— 454 —
      §27. Wherein then, would I gladly know, consists the precise
and unmovable Boundaries of that Species? ’Tis plain, if we examine,
there is no such thing made by Nature, and established by Her
amongst Men. The real Essence of that, or any other sort of Sub-
stances, ’tis evident we know not; and therefore are so undeter-
mined in our nominal Essences, which we make our selves, that
if several Men were to be asked, concerning some odly-shaped
Foetus, as soon as born, whether it were a Man, or no, ’tis past doubt,
one should meet with different Answers. Which could not happen,
if the nominal Essences, whereby we limit and distinguish the
Species of Substances, were not made by Man, with some liberty;
but were exactly copied from precise Boundaries set by Nature,
whereby it distinguish’d all Substances into certain Species. Who
would undertake to resolve, what Species that Monster was of, which
is mentioned by Licetus, lib. I. c. 3. with a Man’s Head and Hog’s
— 455 —
Body? Or those other, which to the Bodies of Men, had the Heads
of Beasts, as Dogs, Horses, etc. If any of these Creatures had
lived, and could have spoke, it would have increased the difficulty.
Had the upper part, to the middle, been of humane shape, and all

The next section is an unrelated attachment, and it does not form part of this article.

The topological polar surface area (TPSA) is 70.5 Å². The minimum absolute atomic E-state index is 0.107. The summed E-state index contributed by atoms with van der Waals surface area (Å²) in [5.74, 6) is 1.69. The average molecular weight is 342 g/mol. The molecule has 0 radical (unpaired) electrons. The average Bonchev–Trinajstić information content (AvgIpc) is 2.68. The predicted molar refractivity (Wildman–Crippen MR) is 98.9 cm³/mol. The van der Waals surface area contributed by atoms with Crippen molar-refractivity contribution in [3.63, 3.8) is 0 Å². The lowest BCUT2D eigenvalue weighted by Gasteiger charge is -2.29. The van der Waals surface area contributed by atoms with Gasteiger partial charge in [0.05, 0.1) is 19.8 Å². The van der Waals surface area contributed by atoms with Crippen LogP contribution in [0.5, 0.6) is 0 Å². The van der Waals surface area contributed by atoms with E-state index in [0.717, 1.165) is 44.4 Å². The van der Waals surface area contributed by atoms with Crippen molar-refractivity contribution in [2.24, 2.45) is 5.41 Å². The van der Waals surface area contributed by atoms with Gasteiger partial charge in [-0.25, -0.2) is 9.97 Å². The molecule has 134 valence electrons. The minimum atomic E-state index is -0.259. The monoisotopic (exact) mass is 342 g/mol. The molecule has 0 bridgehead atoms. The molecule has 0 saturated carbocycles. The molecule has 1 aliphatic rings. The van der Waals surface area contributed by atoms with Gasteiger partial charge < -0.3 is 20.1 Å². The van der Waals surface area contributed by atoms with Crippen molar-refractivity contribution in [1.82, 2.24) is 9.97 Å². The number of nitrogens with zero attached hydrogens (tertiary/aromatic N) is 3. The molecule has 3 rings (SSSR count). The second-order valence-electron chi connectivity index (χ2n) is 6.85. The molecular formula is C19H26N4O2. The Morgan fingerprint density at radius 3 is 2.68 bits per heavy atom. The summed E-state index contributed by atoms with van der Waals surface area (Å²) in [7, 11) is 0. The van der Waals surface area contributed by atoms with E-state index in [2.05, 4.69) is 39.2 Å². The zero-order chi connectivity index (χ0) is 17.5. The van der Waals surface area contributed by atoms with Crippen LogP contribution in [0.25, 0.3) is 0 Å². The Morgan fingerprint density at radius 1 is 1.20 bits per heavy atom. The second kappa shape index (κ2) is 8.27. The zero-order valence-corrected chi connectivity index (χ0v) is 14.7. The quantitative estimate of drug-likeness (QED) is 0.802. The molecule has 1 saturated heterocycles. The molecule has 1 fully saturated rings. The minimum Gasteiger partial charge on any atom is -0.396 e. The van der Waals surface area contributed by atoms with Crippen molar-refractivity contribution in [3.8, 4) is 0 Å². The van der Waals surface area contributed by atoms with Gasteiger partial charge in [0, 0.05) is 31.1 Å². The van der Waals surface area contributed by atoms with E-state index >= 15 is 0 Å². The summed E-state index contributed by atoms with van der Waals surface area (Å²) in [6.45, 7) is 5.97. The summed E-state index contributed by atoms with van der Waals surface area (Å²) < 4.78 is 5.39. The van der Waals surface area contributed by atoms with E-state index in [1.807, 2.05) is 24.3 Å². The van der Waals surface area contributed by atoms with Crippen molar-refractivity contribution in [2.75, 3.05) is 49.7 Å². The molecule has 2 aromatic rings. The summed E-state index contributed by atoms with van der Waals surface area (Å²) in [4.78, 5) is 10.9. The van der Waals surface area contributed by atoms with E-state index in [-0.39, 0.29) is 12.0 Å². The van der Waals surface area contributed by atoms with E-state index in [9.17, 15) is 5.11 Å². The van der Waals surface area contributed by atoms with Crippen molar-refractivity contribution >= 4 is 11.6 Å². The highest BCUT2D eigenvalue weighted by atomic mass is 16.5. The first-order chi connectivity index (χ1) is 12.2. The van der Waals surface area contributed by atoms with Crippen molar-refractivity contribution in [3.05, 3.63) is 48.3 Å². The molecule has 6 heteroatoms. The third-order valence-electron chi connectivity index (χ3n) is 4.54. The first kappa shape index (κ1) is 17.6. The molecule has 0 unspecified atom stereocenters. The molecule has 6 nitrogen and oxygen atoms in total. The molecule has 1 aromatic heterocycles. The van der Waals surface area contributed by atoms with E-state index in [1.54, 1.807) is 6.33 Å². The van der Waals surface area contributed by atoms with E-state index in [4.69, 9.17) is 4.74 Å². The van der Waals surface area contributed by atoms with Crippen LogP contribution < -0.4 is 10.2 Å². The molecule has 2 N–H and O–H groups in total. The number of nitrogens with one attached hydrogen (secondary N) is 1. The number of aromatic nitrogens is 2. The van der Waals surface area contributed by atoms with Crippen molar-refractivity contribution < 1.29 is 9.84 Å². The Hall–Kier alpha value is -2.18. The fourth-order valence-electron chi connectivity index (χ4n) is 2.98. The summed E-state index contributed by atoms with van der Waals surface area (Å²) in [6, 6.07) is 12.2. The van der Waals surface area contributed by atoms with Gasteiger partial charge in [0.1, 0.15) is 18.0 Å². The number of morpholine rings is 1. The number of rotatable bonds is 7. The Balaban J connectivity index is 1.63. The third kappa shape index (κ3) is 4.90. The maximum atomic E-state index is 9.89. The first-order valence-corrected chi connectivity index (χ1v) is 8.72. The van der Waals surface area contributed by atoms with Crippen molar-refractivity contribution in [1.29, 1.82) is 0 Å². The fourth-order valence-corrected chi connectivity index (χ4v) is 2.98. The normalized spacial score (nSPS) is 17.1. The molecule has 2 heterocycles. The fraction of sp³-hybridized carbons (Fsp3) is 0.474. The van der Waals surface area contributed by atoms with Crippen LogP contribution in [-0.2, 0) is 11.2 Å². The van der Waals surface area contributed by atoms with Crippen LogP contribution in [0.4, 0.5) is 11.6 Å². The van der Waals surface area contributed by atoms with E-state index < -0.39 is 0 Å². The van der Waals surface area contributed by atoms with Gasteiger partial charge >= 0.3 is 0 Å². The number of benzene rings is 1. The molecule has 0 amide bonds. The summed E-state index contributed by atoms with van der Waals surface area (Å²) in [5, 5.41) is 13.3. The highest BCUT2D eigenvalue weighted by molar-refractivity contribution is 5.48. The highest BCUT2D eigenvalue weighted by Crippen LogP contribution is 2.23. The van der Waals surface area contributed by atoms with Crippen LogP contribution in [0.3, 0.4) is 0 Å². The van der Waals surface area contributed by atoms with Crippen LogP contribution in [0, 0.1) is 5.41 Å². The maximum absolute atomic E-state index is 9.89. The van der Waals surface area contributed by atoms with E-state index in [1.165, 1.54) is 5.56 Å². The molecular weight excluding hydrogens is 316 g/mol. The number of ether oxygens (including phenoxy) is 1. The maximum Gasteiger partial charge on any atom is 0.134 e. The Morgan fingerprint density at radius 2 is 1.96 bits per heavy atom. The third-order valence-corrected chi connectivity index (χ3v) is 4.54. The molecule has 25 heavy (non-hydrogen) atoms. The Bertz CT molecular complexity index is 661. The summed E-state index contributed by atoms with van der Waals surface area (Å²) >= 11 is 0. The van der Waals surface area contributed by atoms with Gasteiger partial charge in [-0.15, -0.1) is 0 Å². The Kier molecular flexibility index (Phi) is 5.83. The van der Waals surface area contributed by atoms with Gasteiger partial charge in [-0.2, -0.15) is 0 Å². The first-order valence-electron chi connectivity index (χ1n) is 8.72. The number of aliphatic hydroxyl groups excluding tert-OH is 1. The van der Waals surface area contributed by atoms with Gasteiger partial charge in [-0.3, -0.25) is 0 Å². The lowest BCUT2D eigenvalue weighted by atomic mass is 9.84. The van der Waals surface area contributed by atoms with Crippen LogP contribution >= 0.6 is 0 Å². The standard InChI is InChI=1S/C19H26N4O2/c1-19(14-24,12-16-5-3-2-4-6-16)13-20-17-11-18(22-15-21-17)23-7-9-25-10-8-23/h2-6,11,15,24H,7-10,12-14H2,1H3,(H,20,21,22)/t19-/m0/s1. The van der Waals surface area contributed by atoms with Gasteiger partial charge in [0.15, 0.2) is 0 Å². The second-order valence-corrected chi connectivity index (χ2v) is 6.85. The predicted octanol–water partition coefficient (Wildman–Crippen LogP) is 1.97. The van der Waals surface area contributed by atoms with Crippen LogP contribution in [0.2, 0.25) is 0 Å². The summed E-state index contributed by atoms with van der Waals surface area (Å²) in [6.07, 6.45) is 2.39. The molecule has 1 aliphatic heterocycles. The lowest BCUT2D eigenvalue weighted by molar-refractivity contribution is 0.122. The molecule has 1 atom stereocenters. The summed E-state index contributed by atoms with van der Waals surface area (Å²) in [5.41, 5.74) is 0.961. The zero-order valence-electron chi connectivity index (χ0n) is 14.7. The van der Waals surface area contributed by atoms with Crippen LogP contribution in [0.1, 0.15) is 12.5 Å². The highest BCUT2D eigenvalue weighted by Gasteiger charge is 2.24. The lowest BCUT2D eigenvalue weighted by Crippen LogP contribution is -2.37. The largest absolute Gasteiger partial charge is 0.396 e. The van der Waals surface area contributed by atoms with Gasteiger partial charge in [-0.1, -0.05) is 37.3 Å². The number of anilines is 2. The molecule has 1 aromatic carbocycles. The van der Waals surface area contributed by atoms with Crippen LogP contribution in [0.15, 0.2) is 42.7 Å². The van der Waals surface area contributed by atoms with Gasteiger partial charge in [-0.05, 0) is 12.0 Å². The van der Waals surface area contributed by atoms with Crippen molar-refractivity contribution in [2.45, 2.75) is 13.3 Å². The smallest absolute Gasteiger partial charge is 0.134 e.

below Swine; Had it been Murther to destroy it? Or must the Bishop
have been consulted, whether it were Man enough to be admitted
to the Font, or no? As I have been told, it happen’d in France some
Years since, in somewhat a like case. So uncertain are the Boundaries
of Species of Animals to us, who have no other Measures, than the
complex Ideas of our own collecting: And so far are we from certainly
knowing what a Man is; though, perhaps, it will be judged great
Ignorance to make any doubt about it. And yet, I think, I may say,
that the certain Boundaries of that Species, are so far from being
determined, and the precise number of simple Ideas, which make the
nominal Essence, so far from being setled, and perfectly known,
that very material Doubts may still arise about it: And I imagine,
none of the Definitions of the word Man, which we yet have, nor
Descriptions of that sort of Animal, are so perfect and exact, as to
satisfie a considerate inquisitive Person; much less to obtain a
general Consent, and to be that which Men would every where
stick by, in the Decision of Cases, and determining of Life and Death,
Baptism or no Baptism, in Productions that might happen.
Locke Hum III, 6, §27, pp. 454-455